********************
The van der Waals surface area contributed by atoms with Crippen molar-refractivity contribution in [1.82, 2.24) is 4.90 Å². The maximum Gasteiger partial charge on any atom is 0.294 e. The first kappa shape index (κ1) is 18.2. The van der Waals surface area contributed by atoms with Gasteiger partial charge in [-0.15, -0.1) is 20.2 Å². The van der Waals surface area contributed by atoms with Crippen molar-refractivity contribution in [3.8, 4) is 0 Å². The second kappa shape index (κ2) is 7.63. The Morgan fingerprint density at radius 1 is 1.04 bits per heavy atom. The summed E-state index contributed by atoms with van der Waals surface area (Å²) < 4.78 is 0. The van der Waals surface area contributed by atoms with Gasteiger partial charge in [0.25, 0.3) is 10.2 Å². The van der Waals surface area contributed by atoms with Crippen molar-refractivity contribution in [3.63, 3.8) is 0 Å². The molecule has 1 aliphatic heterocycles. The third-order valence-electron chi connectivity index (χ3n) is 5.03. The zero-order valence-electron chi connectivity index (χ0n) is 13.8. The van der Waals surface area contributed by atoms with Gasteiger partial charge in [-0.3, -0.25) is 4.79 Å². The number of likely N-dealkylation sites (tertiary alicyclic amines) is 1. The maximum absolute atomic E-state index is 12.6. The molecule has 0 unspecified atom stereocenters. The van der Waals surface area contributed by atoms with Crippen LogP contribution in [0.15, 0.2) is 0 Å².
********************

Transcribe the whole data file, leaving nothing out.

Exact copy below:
The van der Waals surface area contributed by atoms with Crippen molar-refractivity contribution in [1.82, 2.24) is 4.90 Å². The maximum Gasteiger partial charge on any atom is 0.294 e. The first kappa shape index (κ1) is 18.2. The van der Waals surface area contributed by atoms with Gasteiger partial charge in [-0.15, -0.1) is 20.2 Å². The van der Waals surface area contributed by atoms with Crippen molar-refractivity contribution in [3.8, 4) is 0 Å². The second kappa shape index (κ2) is 7.63. The Morgan fingerprint density at radius 1 is 1.04 bits per heavy atom. The summed E-state index contributed by atoms with van der Waals surface area (Å²) < 4.78 is 0. The van der Waals surface area contributed by atoms with Gasteiger partial charge in [0.25, 0.3) is 10.2 Å². The van der Waals surface area contributed by atoms with Crippen molar-refractivity contribution in [3.63, 3.8) is 0 Å². The molecule has 1 aliphatic heterocycles. The third-order valence-electron chi connectivity index (χ3n) is 5.03. The zero-order valence-electron chi connectivity index (χ0n) is 13.8. The van der Waals surface area contributed by atoms with Gasteiger partial charge in [-0.3, -0.25) is 4.79 Å². The number of likely N-dealkylation sites (tertiary alicyclic amines) is 1. The maximum absolute atomic E-state index is 12.6. The molecule has 0 unspecified atom stereocenters. The van der Waals surface area contributed by atoms with Crippen LogP contribution in [0.15, 0.2) is 0 Å².